Obviously, this precipitated a race for the capitated health care dollar with hospitals receiving, in many cases, reimbursement based on DRGs while most physician specialists were paid on a heavily discounted fee-for-service basis. Hospitals, however, given their information management capabilities, were frequently in a position to retroactively enroll many Medicaid-eligible patients presenting to their facilities who had not yet enrolled in TennCare, and subsequently receive full or partial payment for services rendered. Quite often the orthopaedic surgeons, unaware of the patientís situation, provided care for which reimbursement was not available given the patientís financial status. For orthopaedic surgeons joining the various TennCare networks, fees offered were found in many cases to be substantially less than what had been paid previously for the same Medicaid patient.

This brings us to the question, "Who should be responsible for paying the physicians for services rendered to the uninsured or underinsured trauma patient?" Although I would like to say it is the patientís responsibility, I must wonder: Is the hospital not partially responsible, especially if the hospital is better positioned to bill and collect for these services with respect to governmental and commercial insurers?

The relationship most orthopaedic surgeons have with the hospital is that in return for having privileges at the facility, they agree to cover the emergency room in the event that their services are required. The frequency of their coverage usually relates to the number of orthopaedic surgeons that practice at the facility. At a non-Level I trauma center, the frequency of being on call often is not excessive. However, at a Level I trauma center, the "call" requirements are quite different. The patient volume and level of acuity at a Level I trauma center create more demanding patient management. Assuming limited to no reimbursement for services provided, a surprisingly high percentage of these patients create a significant financial disadvantage for the orthopaedic surgeon. For this reason, orthopaedic surgeons covering a Level I trauma center should encourage the hospital to assist them in establishing a reasonable level of reimbursement for those indigent or uninsured patients managed in their facility.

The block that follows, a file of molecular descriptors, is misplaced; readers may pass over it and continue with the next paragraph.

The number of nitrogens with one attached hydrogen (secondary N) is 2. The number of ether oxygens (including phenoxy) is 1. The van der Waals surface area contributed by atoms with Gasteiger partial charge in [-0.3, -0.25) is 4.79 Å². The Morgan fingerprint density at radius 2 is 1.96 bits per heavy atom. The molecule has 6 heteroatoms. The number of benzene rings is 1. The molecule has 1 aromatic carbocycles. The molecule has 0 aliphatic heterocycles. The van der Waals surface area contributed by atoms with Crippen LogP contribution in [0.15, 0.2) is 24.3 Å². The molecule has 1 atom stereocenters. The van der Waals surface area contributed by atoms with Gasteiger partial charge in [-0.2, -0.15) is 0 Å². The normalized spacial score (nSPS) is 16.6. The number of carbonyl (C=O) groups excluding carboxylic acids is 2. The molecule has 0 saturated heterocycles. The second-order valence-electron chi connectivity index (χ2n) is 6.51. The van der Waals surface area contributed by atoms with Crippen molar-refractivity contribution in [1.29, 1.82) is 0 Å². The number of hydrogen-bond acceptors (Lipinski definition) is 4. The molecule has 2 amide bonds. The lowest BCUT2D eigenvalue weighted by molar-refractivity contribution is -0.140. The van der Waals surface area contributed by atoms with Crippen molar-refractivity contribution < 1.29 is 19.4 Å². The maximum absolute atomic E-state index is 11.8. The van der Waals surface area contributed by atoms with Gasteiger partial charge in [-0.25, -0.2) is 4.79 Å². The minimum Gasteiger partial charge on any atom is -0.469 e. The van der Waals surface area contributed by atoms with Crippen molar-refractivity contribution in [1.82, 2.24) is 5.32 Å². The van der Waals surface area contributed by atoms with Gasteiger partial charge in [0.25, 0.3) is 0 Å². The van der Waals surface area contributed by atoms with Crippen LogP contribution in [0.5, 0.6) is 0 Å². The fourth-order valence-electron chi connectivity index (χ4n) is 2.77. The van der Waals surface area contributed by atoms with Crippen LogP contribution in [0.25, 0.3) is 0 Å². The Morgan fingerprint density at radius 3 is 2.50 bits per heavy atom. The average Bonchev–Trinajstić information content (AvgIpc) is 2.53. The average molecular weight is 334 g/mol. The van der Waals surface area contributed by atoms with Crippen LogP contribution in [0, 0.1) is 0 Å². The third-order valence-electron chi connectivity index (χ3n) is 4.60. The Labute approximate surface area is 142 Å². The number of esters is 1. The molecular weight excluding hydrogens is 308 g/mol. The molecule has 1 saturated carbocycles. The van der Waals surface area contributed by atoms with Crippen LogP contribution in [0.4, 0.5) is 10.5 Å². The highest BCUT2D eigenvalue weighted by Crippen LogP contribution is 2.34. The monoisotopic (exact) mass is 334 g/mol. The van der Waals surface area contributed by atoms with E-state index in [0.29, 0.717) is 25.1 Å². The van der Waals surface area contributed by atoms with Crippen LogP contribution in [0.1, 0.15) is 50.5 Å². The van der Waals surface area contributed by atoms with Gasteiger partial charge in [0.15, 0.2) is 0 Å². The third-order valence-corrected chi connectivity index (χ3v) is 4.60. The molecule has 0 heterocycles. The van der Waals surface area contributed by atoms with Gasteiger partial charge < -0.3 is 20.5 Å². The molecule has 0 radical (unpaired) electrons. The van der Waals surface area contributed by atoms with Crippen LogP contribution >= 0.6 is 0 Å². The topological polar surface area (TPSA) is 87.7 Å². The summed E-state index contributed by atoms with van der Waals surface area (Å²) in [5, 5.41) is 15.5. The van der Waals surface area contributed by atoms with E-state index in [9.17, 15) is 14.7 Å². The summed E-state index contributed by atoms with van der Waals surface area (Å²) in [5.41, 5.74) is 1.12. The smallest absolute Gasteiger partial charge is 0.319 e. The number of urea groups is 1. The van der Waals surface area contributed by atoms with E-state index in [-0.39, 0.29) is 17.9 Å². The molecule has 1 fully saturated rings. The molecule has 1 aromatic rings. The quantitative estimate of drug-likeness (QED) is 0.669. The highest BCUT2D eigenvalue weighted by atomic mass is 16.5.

As everybody knows, in todayís environment of the shrinking health care dollar, orthopaedic surgeons are being increasingly asked by insurers to accept steeply discounted fees for their professional services. In addition, a large percentage of their care at Level I trauma centers is "gratis" for the uninsured or underinsured trauma patients. This system, therefore, creates a substantial economic disparity for the orthopaedic surgeon who actually has no mechanism to control the flow of non-paying patients. Given this environment, health care facilities operating Level I trauma centers must ensure that reasonable compensation is made available to orthopaedic surgeons covering their emergency rooms. Otherwise, trauma centers should expect migration of orthopaedic surgeons to other venues for health care delivery that afford equitable economic and compensation outcomes.

References

Lyons AS, et al: Medicine, An Illustrated History, New York, NY, Harry N. Abrams, Inc. Publishers, New York, 1878.

American College of Surgeons. Advanced Trauma Life Support Course. 1997.

Brent L. Norris, MD is assistant professor, department of orthopaedic surgery, University of Tennessee College of Medicine, Chattanooga and chief of orthopaedic trauma service, Erlanger Medical Systems, Chattanooga.